It’s been quiet around Pi Towers lately. Quiet and disquieting, rather like standing in your nan’s best front room when you were a kid and really needing a wee but were too afraid to break the silence. But we have good and exciting reasons for our quietude: we’ve all been busy preparing for two of our biggest events of the year. This weekend the education team is spreading it’s feelers of learning goodness around the world, from the Midlands to East Coast America.
Carrie Anne, Dave and Ben are at PyConUK while Rachel and I, along with James (our Director of Hardware), were beaten with a sock full of oranges until we sobbingly agreed to go to World Maker Faire New York.
The Maker Faire contingent will be joining our friends on the Pimoroni stand, demoing all sorts of goodies both new and old; selling shiny swag; giving out freebies; and talking and talking until we cough our larynxes into our fifteenth cup of Joe (as my American-English dictionary tells me I should call coffee if I want to be street).
Our director of hardware engineering James Adams will be there – he’s giving a talk on What’s next at Raspberry Pi? on [Saturday at 2.30pm according to this / Sunday 2pm according to this] in the NYSCI Auditorium – and Rachel and I will be speaking about digital creativity (details TBA). If you are at Maker Faire do come and visit us. At Maker Faire Bay Area earlier this year it was great to see so many educators and I hope to speak to at least as many in New York. But whatever your interests in Raspberry Pi – from digital creativity to hardware to making stuff (of course!) – we would love to see you.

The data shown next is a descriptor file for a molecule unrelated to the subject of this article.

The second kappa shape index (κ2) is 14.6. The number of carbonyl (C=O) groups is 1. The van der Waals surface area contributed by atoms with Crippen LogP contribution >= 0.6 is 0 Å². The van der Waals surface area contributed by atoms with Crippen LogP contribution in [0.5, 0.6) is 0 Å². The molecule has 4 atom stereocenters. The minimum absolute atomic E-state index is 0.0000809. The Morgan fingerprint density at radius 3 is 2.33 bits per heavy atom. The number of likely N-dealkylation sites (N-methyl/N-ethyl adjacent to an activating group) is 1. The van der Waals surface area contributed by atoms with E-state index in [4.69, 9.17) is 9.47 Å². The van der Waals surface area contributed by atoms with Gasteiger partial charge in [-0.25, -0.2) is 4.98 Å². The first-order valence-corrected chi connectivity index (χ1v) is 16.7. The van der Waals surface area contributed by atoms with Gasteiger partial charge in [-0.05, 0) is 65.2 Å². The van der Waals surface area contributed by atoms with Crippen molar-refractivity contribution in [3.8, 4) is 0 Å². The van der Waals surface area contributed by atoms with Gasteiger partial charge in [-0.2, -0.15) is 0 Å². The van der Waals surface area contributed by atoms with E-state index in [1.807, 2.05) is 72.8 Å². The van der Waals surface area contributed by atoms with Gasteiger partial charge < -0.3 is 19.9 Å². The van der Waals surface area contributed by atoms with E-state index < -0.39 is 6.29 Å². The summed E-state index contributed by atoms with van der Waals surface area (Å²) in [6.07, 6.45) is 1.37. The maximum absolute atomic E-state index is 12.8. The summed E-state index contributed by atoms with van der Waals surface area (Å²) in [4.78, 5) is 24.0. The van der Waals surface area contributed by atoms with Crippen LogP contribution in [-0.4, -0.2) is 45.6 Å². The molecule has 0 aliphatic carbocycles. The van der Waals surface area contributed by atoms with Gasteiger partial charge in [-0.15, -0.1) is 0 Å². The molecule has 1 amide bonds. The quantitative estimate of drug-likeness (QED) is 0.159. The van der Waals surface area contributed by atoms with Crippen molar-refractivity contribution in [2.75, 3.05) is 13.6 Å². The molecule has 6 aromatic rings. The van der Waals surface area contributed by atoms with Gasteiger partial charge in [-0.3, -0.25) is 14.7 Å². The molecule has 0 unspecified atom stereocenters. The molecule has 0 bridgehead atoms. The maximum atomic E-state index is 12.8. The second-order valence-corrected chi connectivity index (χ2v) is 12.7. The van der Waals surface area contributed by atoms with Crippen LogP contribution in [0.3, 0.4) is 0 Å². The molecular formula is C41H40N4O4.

Meanwhile Carrie Anne, Dave, Alex and Ben are in Coventry for PyConUK – the UK’s annual Python conference. They’re running Python workshops on Pis, giving talks about Raspberry Pi in education and chatting to teachers, educators and developers in the Python community.
SANS Internet Storm Center, InfoCON: green: Are credential dumps are worth reviewing?, (Fri, Sep 12th)
Itâ€™s been reported that around five million Gmail email addresses were released on to a forum early on in the week. In the file, next to each email address, was a password. These email addresses and passwords appear to have been collected over a few years from multiple web site sources, not from a compromise of Gmail/Google.Â The Google security team have done their analysis on the credential dump and alerted the two percent of those in that list they determine were at risk .Â
A fair number of researchers, academics and the curious will analyze, collate and build a number of models showing the most common and most amusing passwords and itâ€™s probably something most of us have seen before. So what else can we gain from these types of credential dumps and can we make it worth out time reviewing them?